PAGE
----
Produced by Bupa's Health Information Team, January 2009.
This video is for adults with sprains or muscle strains.
Minor sprains and strains can be treated quickly and simply at home using the following method:
Protect your injury from further harm. For example, use an ankle support for a sprained ankle.
Try to rest your injury for the first 48 to 72 hours. Use crutches to help you get around if you need to. After this time, gradually re-introduce movement into the affected area.
Following an injury, apply ice, ice packs or a bag of frozen peas to the injured area. Never apply ice directly to your skin. Always wrap it in a damp towel first. Keep the ice in place for 15 to 20 minutes and then repeat every two to three hours. Try to apply ice for the first 48 to 72 hours after your injury, but only when you are awake. Never leave ice on while you are asleep. Also, don't use ice if you have skin disorders that reduce your ability to feel cold.
Compress the area by bandaging it to support the injury and help decrease swelling. You can use a simple elastic bandage to do this or an elasticated tubular bandage. It should fit snugly but not be too tight. Make sure you remove the bandage before going to sleep.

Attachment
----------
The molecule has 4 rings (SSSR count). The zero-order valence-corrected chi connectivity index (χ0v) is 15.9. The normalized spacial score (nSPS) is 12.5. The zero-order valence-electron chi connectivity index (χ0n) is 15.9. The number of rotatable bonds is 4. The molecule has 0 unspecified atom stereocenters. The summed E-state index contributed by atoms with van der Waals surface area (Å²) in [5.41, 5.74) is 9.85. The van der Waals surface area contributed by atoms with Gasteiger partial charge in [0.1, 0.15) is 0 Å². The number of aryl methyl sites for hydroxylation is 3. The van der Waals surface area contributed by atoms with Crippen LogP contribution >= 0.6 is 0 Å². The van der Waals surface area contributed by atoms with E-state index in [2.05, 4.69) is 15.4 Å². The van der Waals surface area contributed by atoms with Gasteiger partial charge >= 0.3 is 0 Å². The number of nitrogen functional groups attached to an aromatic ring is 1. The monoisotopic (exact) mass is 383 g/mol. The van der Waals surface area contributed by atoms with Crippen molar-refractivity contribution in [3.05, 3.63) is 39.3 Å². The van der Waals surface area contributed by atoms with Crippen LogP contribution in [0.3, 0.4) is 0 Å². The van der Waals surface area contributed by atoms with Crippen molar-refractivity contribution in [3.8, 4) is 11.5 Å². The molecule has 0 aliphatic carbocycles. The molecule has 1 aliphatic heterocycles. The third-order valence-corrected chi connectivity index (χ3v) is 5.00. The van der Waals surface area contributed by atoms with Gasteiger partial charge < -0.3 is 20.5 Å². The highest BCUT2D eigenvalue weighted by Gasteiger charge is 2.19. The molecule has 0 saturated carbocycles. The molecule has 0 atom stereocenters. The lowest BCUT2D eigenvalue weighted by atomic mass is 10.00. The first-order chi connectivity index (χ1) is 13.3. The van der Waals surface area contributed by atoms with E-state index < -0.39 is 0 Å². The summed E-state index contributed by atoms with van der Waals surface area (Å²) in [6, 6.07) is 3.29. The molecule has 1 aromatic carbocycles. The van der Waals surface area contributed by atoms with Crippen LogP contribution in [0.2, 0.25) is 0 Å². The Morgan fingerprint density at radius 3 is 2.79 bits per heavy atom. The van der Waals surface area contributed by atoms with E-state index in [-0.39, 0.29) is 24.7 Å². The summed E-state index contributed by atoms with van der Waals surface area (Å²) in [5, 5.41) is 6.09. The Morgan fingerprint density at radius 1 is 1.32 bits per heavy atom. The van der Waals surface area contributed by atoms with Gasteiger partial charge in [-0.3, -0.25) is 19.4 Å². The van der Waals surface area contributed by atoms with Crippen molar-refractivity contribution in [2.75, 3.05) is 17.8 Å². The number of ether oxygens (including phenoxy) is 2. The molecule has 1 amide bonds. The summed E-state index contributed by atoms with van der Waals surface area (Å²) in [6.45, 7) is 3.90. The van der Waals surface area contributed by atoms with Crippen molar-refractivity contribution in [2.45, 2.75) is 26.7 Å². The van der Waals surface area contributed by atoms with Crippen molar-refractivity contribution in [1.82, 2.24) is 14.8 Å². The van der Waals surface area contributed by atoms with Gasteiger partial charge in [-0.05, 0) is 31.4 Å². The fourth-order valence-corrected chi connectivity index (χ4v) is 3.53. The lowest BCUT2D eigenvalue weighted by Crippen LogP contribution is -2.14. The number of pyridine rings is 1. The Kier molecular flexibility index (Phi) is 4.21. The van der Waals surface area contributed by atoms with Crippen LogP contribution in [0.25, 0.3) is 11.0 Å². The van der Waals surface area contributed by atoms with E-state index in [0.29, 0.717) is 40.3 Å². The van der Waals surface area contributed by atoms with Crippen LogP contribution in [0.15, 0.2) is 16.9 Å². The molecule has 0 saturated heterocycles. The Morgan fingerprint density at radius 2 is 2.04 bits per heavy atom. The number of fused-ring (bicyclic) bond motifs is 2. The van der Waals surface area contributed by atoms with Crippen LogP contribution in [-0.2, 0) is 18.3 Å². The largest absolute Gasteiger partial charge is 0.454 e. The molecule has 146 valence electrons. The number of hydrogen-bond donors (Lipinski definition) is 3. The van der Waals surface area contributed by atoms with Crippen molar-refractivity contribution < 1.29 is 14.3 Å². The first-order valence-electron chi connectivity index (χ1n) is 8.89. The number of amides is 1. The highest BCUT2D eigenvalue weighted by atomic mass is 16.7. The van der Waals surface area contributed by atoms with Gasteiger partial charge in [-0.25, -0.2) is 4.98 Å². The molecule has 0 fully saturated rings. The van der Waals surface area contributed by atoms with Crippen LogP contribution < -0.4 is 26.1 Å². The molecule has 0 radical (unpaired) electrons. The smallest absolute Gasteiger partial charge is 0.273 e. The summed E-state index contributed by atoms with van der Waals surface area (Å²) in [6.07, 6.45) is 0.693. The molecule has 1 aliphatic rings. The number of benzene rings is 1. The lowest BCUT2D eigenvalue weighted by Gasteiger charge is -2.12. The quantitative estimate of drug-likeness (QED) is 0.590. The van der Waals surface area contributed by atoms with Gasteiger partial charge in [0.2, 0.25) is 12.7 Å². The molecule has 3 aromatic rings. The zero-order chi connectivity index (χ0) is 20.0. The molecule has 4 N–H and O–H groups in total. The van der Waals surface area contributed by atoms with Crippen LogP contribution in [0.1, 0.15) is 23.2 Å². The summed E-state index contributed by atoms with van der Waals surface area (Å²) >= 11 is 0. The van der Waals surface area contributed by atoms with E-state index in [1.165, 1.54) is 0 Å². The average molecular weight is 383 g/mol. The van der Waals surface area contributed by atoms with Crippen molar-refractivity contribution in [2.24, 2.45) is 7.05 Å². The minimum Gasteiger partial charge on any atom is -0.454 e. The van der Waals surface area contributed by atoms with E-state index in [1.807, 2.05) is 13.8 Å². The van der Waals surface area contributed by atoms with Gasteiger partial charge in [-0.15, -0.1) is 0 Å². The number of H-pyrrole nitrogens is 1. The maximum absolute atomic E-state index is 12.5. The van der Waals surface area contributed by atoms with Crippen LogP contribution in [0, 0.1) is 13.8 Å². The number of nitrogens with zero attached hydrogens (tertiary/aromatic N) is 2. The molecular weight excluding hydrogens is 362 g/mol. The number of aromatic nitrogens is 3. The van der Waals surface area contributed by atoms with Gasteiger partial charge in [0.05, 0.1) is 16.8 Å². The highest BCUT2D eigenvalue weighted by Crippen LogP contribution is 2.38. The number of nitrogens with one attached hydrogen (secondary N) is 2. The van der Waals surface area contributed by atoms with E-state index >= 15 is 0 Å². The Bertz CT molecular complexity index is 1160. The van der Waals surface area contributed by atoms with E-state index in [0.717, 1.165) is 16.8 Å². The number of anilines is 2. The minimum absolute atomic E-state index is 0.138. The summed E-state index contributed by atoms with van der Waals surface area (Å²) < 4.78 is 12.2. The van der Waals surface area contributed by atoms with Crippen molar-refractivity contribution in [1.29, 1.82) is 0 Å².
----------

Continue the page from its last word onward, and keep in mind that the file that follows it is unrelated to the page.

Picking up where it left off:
Next, try elevating your inured area above the level of your heart. This will help to control the swelling, use a pillow to keep the area raised, and try to keep it elevated as much as possible until the swelling goes down.
For the first 72 hours after an injury there are certain things you must not do. These can be remembered by using HARM.
H stands for heat. Don't use heat packs, hot water bottles or heat rubs on the affected area, as well as saunas or hot baths. Heat encourages blood to flow to the area, the opposite affect of using ice.
A is for alcohol. Don't drink alcohol because it can increase bleeding and swelling to the area, slowing down the healing process.
R is for running or any other form of strenuous exercise, such activities may cause more damage.
Finally, don't massage the area. This can increase bleeding and swelling.
Minor sprains and strains can be treated quickly and simply at home by remembering PRICE and HARM.
However, if your symptoms are severe, for example if you are in a lot of pain, the injured part of your limb is extremely swollen or misshapen, or you can't bear weight on it, you should see your GP or go to your nearest accident and emergency department.
This video is intended for general information only. It shows an example of one person’s experience. Your circumstances may be different so not everything may apply to you. It does not replace the need for personal advice from a medical practitioner.
This information was published by Bupa's Health Information Team and is based on reputable sources of medical evidence. It has been reviewed by appropriate medical or clinical professionals. Photos are only for illustrative purposes and do not reflect every presentation of a condition. The content is intended only for general information and does not replace the need for personal advice from a qualified health professional. For more details on how we produce our content and its sources, visit the About our Health Information page.
Publication date: January 2009